DAVID GREENE, HOST:
Vintage sports have been seeing a resurgence lately, like roller derby and kickball. But one century-old sport hasn't just found new fans, it's undergone a gritty, urban overhaul. Welcome to hardcourt bike polo.
Hilary Stohs-Krause from NET News has the story.
HILARY STOHS-KRAUSE: It's a hot, sunny day in Roseville, Minnesota. And the second day of the 2013 North American Hardcourt Bike Polo Championship is about to begin.
Teams of three riders are deftly maneuvering around concrete courts on single-speed fixed gear bikes, as they whack a rubber ball with mallets toward each other's goal nets. It's a tough game, evidenced by the players' bruises, scabs and freely bleeding wounds. They're all wearing helmets. And there's plastic or cardboard shields safeguarding wheel spokes against hurtling balls or errant mallet swings.
There are penalties for various infractions, but the most common is touching the ground. For that, you have to ride to a set point on the court and hit it with your mallet to tap back in. For the tournament, games last 12 minutes and the team with the most points wins. The tournament finals are longer.
BEN SCHULTZ: It's a very attractive sport. It's an elegant sport. It's a brutal sport. It's gorgeous.
STOHS-KRAUSE: That's Ben Schultz, one of the organizers of this 48-team tournament.
Bicycle polo was invented in 1891. But its gritty hardcourt cousin was cobbled together in Seattle in 1999. While traditional cycle polo was played on manicured grass fields with wooden mallets, the modern version began in alleys and side streets with mallets crafted from ski poles and PVC pipe. U.S. hardcourt bike polo has exploded, from 11 registered teams to more than 175, in the last six years.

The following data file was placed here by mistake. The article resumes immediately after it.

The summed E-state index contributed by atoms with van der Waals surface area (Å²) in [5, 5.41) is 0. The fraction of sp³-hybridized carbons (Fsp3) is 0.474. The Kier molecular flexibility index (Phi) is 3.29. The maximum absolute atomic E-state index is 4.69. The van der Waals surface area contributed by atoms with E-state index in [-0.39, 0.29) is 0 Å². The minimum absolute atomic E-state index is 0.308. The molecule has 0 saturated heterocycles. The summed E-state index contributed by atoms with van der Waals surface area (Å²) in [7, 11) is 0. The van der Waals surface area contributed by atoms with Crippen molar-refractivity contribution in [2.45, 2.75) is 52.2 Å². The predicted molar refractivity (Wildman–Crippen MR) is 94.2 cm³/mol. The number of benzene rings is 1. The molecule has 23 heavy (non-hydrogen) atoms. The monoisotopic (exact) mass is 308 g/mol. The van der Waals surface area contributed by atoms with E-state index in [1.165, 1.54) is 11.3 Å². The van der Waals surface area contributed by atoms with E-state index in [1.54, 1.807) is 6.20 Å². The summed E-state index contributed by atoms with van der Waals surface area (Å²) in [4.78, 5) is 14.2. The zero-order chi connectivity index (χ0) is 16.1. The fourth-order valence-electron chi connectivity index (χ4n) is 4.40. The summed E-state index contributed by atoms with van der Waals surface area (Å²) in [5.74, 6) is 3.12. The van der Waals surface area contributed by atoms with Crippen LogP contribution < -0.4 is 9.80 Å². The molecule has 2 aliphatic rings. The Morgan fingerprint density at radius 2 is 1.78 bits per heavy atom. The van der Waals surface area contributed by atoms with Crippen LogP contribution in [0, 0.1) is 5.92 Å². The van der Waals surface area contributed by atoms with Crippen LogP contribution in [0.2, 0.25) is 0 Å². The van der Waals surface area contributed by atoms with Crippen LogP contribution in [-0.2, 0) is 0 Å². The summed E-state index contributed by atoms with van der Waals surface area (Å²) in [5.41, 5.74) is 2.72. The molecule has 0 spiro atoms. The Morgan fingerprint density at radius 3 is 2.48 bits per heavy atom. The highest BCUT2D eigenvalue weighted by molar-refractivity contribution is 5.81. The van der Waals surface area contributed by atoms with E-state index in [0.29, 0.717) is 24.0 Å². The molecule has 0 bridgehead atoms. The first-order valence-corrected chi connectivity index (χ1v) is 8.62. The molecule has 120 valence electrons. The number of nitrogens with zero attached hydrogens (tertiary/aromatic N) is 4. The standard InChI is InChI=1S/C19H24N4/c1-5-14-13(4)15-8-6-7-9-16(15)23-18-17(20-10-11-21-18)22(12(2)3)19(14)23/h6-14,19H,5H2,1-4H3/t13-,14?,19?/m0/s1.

Minneapolis player Jenn Gallup attributes the jump to increased interest in street biking and online organizational capabilities.
JENN GALLUP: With technology like the Internet and message boards, I think it's just creating a community that's easier to attach yourself to.
STOHS-KRAUSE: Gallup was at the tournament helping run the livestream service BikePolo.tv.
UNIDENTIFIED MAN #1: We have one-nil at the moment, Journeyman against...
STOHS-KRAUSE: Complete with commentary, they broadcast games online from around the world. Yet just a few miles down the road in Roseville, a suburb of Minneapolis, Minnesota native Joe Wentzel has never even heard of bike polo.
JOE WENTZEL: OK, I'm going to watch the Twins, the Vikings or bicycle polo. I think bicycle polo would definitely be number three.
STOHS-KRAUSE: And that's only one of the challenges facing this fast-growing urban sport. Right now, the fan base is mostly players. But the game is rapidly professionalizing as it grows. There's now manufactured bike polo-specific gear, and in some cases, corporate sponsorship for teams or players.
But some, like longtime player Chris Williams, say this evolution is creating some tension.
CHRIS WILLIAMS: There are a lot of people with a lot of grand visions for what the sport could become or what they want it to become, but I'm very much in love with what I first discovered.
STOHS-KRAUSE: The world championship of bike polo will be held in Weston, Florida in October. And if the North American tournament is any indication, they'll need a well-equipped first aid tent. It may be an elegant sport, but it can be brutal.
UNIDENTIFIED MAN #2: Oh, no. All y'all just can't grab a mallet...
STOHS-KRAUSE: For NPR News, I'm Hilary Stohs-Krause.
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